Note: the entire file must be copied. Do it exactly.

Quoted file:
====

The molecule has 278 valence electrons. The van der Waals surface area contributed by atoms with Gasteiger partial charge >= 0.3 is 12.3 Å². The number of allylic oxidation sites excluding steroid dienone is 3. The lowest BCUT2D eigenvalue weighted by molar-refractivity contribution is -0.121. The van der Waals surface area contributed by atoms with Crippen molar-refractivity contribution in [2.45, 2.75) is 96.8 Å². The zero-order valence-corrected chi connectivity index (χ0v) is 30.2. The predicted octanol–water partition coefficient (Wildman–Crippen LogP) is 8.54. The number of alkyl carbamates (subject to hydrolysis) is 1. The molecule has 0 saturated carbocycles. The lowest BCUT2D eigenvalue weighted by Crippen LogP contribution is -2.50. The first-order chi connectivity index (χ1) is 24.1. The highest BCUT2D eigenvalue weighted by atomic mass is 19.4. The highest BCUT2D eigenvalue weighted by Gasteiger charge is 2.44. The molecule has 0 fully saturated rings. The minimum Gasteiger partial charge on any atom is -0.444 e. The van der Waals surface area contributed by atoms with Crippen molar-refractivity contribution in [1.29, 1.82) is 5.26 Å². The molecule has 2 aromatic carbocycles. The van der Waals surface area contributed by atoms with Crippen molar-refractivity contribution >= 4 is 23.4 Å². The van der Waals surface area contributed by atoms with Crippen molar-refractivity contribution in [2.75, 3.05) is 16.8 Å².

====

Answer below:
The molecule has 278 valence electrons. The van der Waals surface area contributed by atoms with Gasteiger partial charge >= 0.3 is 12.3 Å². The number of allylic oxidation sites excluding steroid dienone is 3. The lowest BCUT2D eigenvalue weighted by molar-refractivity contribution is -0.121. The van der Waals surface area contributed by atoms with Crippen molar-refractivity contribution in [2.45, 2.75) is 96.8 Å². The zero-order valence-corrected chi connectivity index (χ0v) is 30.2. The predicted octanol–water partition coefficient (Wildman–Crippen LogP) is 8.54. The number of alkyl carbamates (subject to hydrolysis) is 1. The molecule has 0 saturated carbocycles. The lowest BCUT2D eigenvalue weighted by Crippen LogP contribution is -2.50. The first-order chi connectivity index (χ1) is 24.1. The highest BCUT2D eigenvalue weighted by atomic mass is 19.4. The highest BCUT2D eigenvalue weighted by Gasteiger charge is 2.44. The molecule has 0 fully saturated rings. The minimum Gasteiger partial charge on any atom is -0.444 e. The van der Waals surface area contributed by atoms with Crippen molar-refractivity contribution in [1.29, 1.82) is 5.26 Å². The molecule has 2 aromatic carbocycles. The van der Waals surface area contributed by atoms with Crippen molar-refractivity contribution >= 4 is 23.4 Å². The van der Waals surface area contributed by atoms with Crippen molar-refractivity contribution in [2.75, 3.05) is 16.8 Å².